I want to use an image of Misty Copeland from the internet for my small magazine booklet that I've been working on for my class project. My concern is that would it be an issue in the future for applying for a job because I am planning to add this to my portfolio.

2 Answers 2


In the US there is Fair Use.

Purpose and character of the use, including whether the use is of a commercial nature or is for nonprofit educational purposes: Courts look at how the party claiming fair use is using the copyrighted work, and are more likely to find that nonprofit educational and noncommercial uses are fair. This does not mean, however, that all nonprofit education and noncommercial uses are fair and all commercial uses are not fair; instead, courts will balance the purpose and character of the use against the other factors below. Additionally, “transformative” uses are more likely to be considered fair. Transformative uses are those that add something new, with a further purpose or different character, and do not substitute for the original use of the work.

If this is for a school project, and you are not selling the product or profiting from the use of the image, you are most likely fine. Employers understand that "student work" often includes materials (image, etc) that would not be used in real-world situations.

Displaying it in your portfolio sounds fine to me. It appears as though your usage would absolutely fall under "fair use". However, I am not an attorney and this is not legal advice.

The modern trend in magazines to to have 1 striking photo on the cover, that's it. So if it's along the lines of:

enter image description here


enter image description here

Where the photo itself is 90% of the cover, then it may not be a great portfolio piece. In reality the photographer gets most of the credit for cover of this nature.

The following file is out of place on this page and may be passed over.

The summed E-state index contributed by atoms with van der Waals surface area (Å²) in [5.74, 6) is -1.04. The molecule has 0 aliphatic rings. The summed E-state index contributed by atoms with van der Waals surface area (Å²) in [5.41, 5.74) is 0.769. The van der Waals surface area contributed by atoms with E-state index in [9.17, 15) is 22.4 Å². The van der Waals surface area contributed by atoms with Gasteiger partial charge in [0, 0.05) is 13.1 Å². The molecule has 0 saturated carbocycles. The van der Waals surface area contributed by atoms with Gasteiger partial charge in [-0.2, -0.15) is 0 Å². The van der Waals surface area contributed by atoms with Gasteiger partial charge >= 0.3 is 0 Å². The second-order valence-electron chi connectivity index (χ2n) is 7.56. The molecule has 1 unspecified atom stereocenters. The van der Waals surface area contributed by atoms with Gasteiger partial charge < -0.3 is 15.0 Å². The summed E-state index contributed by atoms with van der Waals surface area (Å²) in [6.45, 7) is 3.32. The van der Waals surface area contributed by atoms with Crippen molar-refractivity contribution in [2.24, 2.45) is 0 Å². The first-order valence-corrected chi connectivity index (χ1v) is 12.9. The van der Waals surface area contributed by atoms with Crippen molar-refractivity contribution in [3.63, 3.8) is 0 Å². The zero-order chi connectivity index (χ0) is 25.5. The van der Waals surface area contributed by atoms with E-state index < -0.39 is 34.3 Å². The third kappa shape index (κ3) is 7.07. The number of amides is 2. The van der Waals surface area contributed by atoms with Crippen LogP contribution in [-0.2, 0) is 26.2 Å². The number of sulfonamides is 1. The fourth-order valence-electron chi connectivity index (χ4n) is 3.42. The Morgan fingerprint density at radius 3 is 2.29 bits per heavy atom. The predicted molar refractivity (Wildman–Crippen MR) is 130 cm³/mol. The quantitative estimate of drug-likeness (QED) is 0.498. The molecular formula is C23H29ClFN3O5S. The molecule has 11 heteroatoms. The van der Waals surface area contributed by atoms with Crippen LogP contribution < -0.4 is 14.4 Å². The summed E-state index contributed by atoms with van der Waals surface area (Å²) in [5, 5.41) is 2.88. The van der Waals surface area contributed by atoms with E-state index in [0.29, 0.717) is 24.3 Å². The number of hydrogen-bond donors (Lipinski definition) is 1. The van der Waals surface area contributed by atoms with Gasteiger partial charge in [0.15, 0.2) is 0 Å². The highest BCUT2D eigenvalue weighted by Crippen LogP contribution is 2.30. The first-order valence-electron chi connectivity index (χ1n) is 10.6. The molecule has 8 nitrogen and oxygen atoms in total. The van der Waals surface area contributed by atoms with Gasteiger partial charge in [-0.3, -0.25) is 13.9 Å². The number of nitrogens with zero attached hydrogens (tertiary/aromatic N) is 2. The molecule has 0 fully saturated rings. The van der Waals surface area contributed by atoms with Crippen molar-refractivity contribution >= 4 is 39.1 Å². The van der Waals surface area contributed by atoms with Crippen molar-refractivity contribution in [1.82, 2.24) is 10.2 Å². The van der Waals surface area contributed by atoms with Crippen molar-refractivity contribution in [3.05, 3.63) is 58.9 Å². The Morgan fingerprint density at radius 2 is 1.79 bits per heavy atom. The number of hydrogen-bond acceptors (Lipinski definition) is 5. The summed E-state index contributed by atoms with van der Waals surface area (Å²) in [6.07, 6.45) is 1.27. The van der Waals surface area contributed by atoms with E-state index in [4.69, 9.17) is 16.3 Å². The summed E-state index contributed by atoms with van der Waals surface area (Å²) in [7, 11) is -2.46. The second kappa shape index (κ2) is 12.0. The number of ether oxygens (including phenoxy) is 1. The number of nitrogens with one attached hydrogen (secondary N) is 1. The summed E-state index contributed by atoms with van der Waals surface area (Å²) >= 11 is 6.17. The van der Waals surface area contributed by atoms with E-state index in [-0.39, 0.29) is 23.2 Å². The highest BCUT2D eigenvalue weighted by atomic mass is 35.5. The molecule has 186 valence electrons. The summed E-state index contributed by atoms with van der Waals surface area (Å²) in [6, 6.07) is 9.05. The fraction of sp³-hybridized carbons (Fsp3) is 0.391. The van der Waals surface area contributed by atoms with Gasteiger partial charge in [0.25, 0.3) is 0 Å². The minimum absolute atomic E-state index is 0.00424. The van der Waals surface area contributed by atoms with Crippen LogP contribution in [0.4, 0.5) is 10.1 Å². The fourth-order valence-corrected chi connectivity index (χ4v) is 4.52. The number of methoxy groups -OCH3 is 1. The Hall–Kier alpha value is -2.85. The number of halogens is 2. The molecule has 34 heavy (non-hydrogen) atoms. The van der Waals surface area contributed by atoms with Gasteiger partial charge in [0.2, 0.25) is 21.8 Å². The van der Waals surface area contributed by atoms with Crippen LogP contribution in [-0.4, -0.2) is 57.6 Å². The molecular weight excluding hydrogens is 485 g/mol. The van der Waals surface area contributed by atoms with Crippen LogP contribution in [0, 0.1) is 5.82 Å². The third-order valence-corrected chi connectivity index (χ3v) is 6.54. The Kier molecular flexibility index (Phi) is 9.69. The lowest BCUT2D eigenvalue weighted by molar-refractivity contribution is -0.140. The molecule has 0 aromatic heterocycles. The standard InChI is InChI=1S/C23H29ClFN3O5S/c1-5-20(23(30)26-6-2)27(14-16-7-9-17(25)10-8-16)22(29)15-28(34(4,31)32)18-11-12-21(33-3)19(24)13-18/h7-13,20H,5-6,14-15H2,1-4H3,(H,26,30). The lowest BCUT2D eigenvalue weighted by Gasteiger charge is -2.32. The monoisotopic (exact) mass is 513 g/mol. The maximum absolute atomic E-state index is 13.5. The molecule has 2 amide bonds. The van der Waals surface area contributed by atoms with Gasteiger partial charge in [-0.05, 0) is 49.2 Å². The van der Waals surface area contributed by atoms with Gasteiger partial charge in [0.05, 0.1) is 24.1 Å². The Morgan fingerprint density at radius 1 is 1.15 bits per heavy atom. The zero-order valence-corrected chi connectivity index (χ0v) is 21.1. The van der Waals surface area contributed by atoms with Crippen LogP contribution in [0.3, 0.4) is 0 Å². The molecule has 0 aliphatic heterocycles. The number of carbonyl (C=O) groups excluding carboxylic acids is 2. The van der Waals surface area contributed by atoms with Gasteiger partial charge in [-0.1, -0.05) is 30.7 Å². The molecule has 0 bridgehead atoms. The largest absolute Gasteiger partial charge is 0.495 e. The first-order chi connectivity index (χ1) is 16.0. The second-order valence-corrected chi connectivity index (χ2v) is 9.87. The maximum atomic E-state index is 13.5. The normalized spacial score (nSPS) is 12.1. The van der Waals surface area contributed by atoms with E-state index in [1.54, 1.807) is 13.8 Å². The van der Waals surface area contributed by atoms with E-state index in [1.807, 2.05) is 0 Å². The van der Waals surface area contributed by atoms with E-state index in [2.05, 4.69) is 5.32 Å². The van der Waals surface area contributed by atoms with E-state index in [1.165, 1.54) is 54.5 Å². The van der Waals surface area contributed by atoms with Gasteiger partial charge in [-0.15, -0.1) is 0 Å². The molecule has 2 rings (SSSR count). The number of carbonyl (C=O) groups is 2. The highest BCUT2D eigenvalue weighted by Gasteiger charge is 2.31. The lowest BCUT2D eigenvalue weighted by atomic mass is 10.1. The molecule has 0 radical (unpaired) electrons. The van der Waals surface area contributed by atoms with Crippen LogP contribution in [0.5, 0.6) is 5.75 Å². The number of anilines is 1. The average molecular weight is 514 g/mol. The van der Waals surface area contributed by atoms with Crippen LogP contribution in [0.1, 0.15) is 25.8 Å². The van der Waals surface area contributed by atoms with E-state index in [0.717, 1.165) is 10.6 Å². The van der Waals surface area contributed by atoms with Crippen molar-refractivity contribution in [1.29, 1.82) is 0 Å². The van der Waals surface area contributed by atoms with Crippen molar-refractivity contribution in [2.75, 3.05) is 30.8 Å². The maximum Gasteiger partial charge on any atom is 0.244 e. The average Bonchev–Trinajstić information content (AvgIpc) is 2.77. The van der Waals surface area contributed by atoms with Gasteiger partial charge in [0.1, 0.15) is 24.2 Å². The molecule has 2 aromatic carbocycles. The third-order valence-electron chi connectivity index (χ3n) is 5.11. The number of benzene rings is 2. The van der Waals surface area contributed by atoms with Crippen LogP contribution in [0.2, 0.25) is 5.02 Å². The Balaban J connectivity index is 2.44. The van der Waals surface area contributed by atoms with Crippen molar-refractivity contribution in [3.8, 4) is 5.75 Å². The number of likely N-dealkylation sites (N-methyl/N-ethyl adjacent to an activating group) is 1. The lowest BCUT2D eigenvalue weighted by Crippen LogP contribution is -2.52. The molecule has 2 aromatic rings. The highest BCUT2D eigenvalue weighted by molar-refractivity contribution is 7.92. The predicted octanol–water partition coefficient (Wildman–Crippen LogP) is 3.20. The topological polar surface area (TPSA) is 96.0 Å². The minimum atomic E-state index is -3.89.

If it's a fresh design for a magazine and merely uses a photo for impact or placement, that would be fine in my eyes. You should be honestly more concerned with replicating designs which may have previously been seen by an employer.

  • There is some regional difference on rules, true. While we dont have fair use. We do have a rule that says a students final work is exempt of all copyright. But yes...
    – joojaa
    Mar 18, 2017 at 21:27
  • Agreed @joojaa -- to be honest these days.. I'd just go buy a $3 stock photo rather than pull something off the interwebs. When I was a student we didn't have the luxury of digital photos or the internet (gasp!) but I can't say I wouldn't have sniped an image or two for student work if that were available then.
    – Scott
    Mar 18, 2017 at 21:34

Before we begin I'd like to point out that there is no question in your question. Which is quite a problem. Relying on implication is a recipe for miscommunication.

Quite simply you can not use images without explicit permission. Yeah, it's a bit insane, but that's how it works, everything is off limits by default. However there is a trick its called:

  • Beg
  • Borrow
  • Steal

Now, you're too small to use the stealing approach, as in: You can do it, nobody is likely to care, but if they are you're in trouble. It just won't work well on your portfolio. So don't do it.

This brings you to borrowing which in case of immaterial things is, well according to powers, to be stealing. So it's off limits due to the last point.

So you're up with begging. Contact Misty Copeland and some photographer and ASK for permission. Since of what you are and what you do just might happen.

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